Check out the types of shoes available and the health hazards of each type:
Pencil Thins: You may adore those ‘killers’. They’re lethal and strangely sadomasochistic. Men love them. They’re wonderful to flaunt and visually elongate your legs. But they can also lead you to a doc! Remember, a few styles compress the toes together, or apply more pressure (in a few areas) than needed, causing blisters, corns, hammertoes, bunions, and other medical conditions. But if you just can’t live without your heels, make sure you’re wearing them only for short durations. Spend the rest of the time either barefoot, in flats, or in good sports shoes. The shape of the heel should fit the arch of your foot. Extremely high heels cause knee and hip ligament damage. Medically, the maximum recommended heel height is approximately between 1.5 cm and 2.5 cm. Try looking for a stiletto that fits your sole width, a heel that lies closer to the front and falls under your ankle, with good cushioning and room for toe movement. If you love dangerously high stilettos, make sure you’re high-arched.
Platforms: They’re shoes with broad, flat and thick soles, which became popular sometime in the ’30s and are hot this season. Wedge, espridilles, clogs and super-platforms (even 7 inch high!) fall in this category. Recollect the massively layered suede and cork style designed by Ferragamo in the late ’30s. In platforms, the weight of the body is evenly distributed to a great extent as opposed to the stilettos but they don’t necessarily offer more stability. A few style might cause torque movement to the ankles causing damage. But whatever said and done, they do rule the fashion scene! So keep the shape of the sole in mind before buying these styles. Largely, they suit supinators and neutral pronators. If you’re high-arched, you can go for the deep-set, colorful espridrilles.
In Betweens: Kitten and small heels can be considered medium heels. A few podiatrists recommend 5-cm heels for the flat-footed. According to some experts, these aid the foot contraction, support the mid-sole and distribute weight evenly in a normal arch. And if you have a high arch, you might have some problem carrying them (unless you find a matched-to-the-tee pair!).
Flats: Yes, they’re easy to wear and comfortable, but floor-kissers or wide heels can be dreadful too. Wide-heeled shoes increased knee-joint pressure by 26%, while stilettos upped pressure by 22%, which many experts believe, accounts for osteoarthritis (the most common form of arthritis) being twice as common in women as men. Very low heels shift the center of gravity backwards, cause difficulty in locking knees and strain the back. Super-pointed toes (both in heels and flats) are not great too, where the fore foot is compressed. Sometimes, narrow fronts cause Hallus Valgus, which is an overriding of the toes. If you’re flat-footed, you can go for semi-flat shapes. If your feet are extremely arched, you might have some problems wearing super-flat shoes for long. But if you do, make sure there is ample support and cushioning at the mid-sole.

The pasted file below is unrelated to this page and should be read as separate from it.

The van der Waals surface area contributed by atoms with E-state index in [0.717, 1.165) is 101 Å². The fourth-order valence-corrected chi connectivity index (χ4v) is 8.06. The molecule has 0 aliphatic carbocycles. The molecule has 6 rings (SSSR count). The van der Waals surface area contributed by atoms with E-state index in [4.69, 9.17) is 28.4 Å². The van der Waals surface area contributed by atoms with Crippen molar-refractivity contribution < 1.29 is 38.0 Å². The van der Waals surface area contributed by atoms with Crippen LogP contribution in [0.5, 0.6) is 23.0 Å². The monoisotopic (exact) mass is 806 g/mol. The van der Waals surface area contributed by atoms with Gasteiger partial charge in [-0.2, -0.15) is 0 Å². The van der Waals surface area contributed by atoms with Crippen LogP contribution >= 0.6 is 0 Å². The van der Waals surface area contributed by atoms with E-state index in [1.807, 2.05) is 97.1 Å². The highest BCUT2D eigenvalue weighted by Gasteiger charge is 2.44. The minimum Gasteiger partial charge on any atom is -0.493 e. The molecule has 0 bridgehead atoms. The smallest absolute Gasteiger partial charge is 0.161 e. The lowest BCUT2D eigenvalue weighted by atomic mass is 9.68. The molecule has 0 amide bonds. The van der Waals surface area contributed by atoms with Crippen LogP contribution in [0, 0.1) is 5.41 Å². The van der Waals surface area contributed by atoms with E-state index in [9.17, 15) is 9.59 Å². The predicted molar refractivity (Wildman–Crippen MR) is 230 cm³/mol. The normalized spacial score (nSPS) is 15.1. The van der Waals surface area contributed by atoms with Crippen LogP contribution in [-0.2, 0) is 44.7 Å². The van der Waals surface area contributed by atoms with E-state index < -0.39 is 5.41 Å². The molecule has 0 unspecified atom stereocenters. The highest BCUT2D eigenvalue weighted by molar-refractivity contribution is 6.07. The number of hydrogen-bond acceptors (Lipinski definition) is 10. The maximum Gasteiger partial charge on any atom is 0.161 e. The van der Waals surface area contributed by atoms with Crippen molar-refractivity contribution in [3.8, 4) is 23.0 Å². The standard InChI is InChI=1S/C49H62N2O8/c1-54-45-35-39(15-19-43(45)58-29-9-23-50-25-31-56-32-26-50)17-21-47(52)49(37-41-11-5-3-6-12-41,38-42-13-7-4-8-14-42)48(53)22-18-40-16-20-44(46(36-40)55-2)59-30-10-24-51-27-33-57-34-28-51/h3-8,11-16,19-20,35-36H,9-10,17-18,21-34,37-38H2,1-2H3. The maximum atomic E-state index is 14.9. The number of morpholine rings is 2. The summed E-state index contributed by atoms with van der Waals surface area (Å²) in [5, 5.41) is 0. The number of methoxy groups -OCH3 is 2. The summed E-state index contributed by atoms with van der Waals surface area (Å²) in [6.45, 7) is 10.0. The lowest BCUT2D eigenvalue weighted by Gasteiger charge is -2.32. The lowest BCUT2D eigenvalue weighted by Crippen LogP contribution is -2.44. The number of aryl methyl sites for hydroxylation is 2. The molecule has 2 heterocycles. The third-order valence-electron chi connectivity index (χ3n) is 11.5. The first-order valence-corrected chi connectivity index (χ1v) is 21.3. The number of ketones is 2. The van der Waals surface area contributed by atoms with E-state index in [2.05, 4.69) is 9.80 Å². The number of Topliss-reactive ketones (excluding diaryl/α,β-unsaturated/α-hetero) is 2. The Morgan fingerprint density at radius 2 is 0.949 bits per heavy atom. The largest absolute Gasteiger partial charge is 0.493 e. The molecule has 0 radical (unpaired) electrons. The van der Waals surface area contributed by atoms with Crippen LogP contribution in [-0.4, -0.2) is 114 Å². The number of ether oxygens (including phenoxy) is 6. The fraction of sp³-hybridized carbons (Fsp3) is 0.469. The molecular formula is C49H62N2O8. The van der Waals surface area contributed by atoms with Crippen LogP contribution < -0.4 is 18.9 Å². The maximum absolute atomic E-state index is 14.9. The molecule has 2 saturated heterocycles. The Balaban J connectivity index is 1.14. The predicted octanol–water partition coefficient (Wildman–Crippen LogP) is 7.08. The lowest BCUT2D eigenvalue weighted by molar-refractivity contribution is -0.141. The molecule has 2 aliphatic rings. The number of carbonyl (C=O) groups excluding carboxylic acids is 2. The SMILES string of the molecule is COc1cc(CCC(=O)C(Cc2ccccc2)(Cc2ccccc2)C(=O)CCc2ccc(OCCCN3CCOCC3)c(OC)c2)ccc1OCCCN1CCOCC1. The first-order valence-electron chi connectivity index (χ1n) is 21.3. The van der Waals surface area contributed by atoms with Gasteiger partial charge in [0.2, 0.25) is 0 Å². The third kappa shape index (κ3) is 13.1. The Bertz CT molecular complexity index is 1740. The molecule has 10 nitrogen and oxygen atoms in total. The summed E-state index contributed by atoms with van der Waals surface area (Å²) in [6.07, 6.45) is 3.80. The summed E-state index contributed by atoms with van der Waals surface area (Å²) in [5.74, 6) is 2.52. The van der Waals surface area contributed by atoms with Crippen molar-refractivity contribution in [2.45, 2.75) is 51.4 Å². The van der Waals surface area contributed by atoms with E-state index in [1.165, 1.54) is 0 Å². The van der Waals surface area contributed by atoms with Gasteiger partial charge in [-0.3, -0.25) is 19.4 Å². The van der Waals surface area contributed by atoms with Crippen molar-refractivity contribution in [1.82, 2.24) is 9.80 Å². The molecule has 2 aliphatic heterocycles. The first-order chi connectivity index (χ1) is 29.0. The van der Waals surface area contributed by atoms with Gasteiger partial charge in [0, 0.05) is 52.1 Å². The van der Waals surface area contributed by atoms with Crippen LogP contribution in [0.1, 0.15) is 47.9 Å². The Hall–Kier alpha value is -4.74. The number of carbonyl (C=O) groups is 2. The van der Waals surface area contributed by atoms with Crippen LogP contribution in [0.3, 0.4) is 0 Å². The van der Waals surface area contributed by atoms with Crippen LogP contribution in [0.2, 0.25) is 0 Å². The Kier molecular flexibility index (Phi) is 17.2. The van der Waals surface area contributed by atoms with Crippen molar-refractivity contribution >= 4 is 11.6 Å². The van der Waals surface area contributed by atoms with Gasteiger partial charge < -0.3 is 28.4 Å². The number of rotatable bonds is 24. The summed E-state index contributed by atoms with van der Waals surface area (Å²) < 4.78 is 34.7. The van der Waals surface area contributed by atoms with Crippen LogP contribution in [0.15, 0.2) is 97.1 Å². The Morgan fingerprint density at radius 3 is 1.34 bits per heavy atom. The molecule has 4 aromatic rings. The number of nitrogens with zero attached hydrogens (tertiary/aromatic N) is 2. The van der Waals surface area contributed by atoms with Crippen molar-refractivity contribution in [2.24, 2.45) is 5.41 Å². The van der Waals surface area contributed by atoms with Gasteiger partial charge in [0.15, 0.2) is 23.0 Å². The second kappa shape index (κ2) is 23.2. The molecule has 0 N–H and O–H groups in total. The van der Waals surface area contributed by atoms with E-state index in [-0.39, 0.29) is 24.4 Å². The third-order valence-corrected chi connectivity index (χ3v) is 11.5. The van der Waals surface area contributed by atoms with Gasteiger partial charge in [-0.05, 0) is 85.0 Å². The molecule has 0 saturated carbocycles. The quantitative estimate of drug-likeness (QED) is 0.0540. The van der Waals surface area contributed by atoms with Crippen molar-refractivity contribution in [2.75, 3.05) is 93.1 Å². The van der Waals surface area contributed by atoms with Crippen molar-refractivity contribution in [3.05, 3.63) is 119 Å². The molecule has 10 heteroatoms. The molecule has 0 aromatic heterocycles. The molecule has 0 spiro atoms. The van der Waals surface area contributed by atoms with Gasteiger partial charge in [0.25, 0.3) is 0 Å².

Active Wear: Shopping for these shoes is a crucial bet. Good quality, even it comes at a price, should be your priority. After all, they’re for health benefits! The soles of walking or running shoes should be soft, flexible and shock absorbing. If not, they can cause shin splits. The rear part of the shoe should cover the ankle line and should have a well-padded rim so that the ankle doesn’t take the strain of the side-to-side movement. The shoe shouldn’t be too small or too large. So if you’re bulky, have flat feet or pronate heavily, you need motion control shoes.
They give stability while moving but might not be supersoft. If you’re high-arched, supinate or walk long distances, try cushioned but light footwear that offers support to your mid-sole. And stability or semi-cushioned shoes are for mid-weight, medium-arched or high-arched, or neutral pronators. These are cushioned lightly and offer a good level of stability. Remember, the shoe should bend at the ball of the foot and not at the mid-sole, and twist well. Poke the toe on the ground and check if it bounces well.